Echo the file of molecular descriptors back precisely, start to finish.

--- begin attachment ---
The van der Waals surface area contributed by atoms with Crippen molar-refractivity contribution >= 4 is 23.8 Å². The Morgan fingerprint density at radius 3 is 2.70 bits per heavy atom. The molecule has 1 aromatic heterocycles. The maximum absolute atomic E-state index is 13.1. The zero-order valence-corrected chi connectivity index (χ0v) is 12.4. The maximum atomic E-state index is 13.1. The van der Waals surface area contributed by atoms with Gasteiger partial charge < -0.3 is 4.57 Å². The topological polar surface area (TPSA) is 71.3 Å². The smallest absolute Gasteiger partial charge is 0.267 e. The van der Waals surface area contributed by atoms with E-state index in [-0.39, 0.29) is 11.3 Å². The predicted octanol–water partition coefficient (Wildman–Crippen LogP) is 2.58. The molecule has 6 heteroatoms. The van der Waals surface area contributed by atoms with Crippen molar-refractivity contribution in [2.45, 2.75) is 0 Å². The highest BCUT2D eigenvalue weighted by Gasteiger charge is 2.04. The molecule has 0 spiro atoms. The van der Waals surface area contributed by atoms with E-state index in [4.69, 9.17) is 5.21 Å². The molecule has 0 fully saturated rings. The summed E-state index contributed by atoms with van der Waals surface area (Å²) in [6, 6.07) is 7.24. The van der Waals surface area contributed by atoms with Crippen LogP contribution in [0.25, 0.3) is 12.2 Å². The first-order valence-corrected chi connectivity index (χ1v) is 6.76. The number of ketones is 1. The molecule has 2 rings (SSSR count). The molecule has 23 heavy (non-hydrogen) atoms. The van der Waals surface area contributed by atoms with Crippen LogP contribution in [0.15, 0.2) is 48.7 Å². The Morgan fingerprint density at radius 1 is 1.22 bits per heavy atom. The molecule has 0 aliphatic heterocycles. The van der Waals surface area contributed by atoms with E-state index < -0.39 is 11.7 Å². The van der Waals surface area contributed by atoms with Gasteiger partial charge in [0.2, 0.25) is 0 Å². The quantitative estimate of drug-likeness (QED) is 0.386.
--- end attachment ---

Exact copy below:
The van der Waals surface area contributed by atoms with Crippen molar-refractivity contribution >= 4 is 23.8 Å². The Morgan fingerprint density at radius 3 is 2.70 bits per heavy atom. The molecule has 1 aromatic heterocycles. The maximum absolute atomic E-state index is 13.1. The zero-order valence-corrected chi connectivity index (χ0v) is 12.4. The maximum atomic E-state index is 13.1. The van der Waals surface area contributed by atoms with Gasteiger partial charge < -0.3 is 4.57 Å². The topological polar surface area (TPSA) is 71.3 Å². The smallest absolute Gasteiger partial charge is 0.267 e. The van der Waals surface area contributed by atoms with E-state index in [-0.39, 0.29) is 11.3 Å². The predicted octanol–water partition coefficient (Wildman–Crippen LogP) is 2.58. The molecule has 6 heteroatoms. The van der Waals surface area contributed by atoms with Crippen molar-refractivity contribution in [2.45, 2.75) is 0 Å². The highest BCUT2D eigenvalue weighted by Gasteiger charge is 2.04. The molecule has 0 spiro atoms. The van der Waals surface area contributed by atoms with E-state index in [4.69, 9.17) is 5.21 Å². The molecule has 0 fully saturated rings. The summed E-state index contributed by atoms with van der Waals surface area (Å²) in [6, 6.07) is 7.24. The van der Waals surface area contributed by atoms with Crippen LogP contribution in [0.25, 0.3) is 12.2 Å². The first-order valence-corrected chi connectivity index (χ1v) is 6.76. The number of ketones is 1. The molecule has 2 rings (SSSR count). The molecule has 23 heavy (non-hydrogen) atoms. The van der Waals surface area contributed by atoms with Crippen LogP contribution in [0.15, 0.2) is 48.7 Å². The Morgan fingerprint density at radius 1 is 1.22 bits per heavy atom. The molecule has 0 aliphatic heterocycles. The van der Waals surface area contributed by atoms with E-state index < -0.39 is 11.7 Å². The van der Waals surface area contributed by atoms with Gasteiger partial charge in [0.2, 0.25) is 0 Å². The quantitative estimate of drug-likeness (QED) is 0.386.